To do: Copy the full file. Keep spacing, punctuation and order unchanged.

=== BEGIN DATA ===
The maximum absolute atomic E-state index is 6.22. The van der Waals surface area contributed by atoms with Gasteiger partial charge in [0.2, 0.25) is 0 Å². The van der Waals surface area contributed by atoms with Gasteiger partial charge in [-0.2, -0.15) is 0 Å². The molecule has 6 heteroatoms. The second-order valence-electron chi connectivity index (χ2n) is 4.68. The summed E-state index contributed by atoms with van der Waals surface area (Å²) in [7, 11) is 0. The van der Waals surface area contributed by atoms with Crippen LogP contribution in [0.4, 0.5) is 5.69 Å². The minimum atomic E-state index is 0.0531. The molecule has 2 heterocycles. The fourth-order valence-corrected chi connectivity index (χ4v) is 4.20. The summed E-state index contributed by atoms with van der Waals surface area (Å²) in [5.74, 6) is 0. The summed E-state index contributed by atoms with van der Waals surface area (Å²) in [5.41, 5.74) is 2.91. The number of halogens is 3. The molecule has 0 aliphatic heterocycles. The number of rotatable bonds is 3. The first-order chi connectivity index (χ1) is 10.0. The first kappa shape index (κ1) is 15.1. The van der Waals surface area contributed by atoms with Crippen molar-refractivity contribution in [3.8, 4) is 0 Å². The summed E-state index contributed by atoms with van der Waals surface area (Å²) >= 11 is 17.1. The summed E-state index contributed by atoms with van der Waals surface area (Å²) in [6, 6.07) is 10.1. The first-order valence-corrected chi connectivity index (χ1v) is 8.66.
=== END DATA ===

The maximum absolute atomic E-state index is 6.22. The van der Waals surface area contributed by atoms with Gasteiger partial charge in [0.2, 0.25) is 0 Å². The van der Waals surface area contributed by atoms with Gasteiger partial charge in [-0.2, -0.15) is 0 Å². The molecule has 6 heteroatoms. The second-order valence-electron chi connectivity index (χ2n) is 4.68. The summed E-state index contributed by atoms with van der Waals surface area (Å²) in [7, 11) is 0. The van der Waals surface area contributed by atoms with Crippen LogP contribution in [0.4, 0.5) is 5.69 Å². The minimum atomic E-state index is 0.0531. The molecule has 2 heterocycles. The fourth-order valence-corrected chi connectivity index (χ4v) is 4.20. The summed E-state index contributed by atoms with van der Waals surface area (Å²) in [5.74, 6) is 0. The summed E-state index contributed by atoms with van der Waals surface area (Å²) in [5.41, 5.74) is 2.91. The number of halogens is 3. The molecule has 0 aliphatic heterocycles. The number of rotatable bonds is 3. The first-order chi connectivity index (χ1) is 10.0. The first kappa shape index (κ1) is 15.1. The van der Waals surface area contributed by atoms with Crippen molar-refractivity contribution in [3.8, 4) is 0 Å². The summed E-state index contributed by atoms with van der Waals surface area (Å²) >= 11 is 17.1. The summed E-state index contributed by atoms with van der Waals surface area (Å²) in [6, 6.07) is 10.1. The first-order valence-corrected chi connectivity index (χ1v) is 8.66.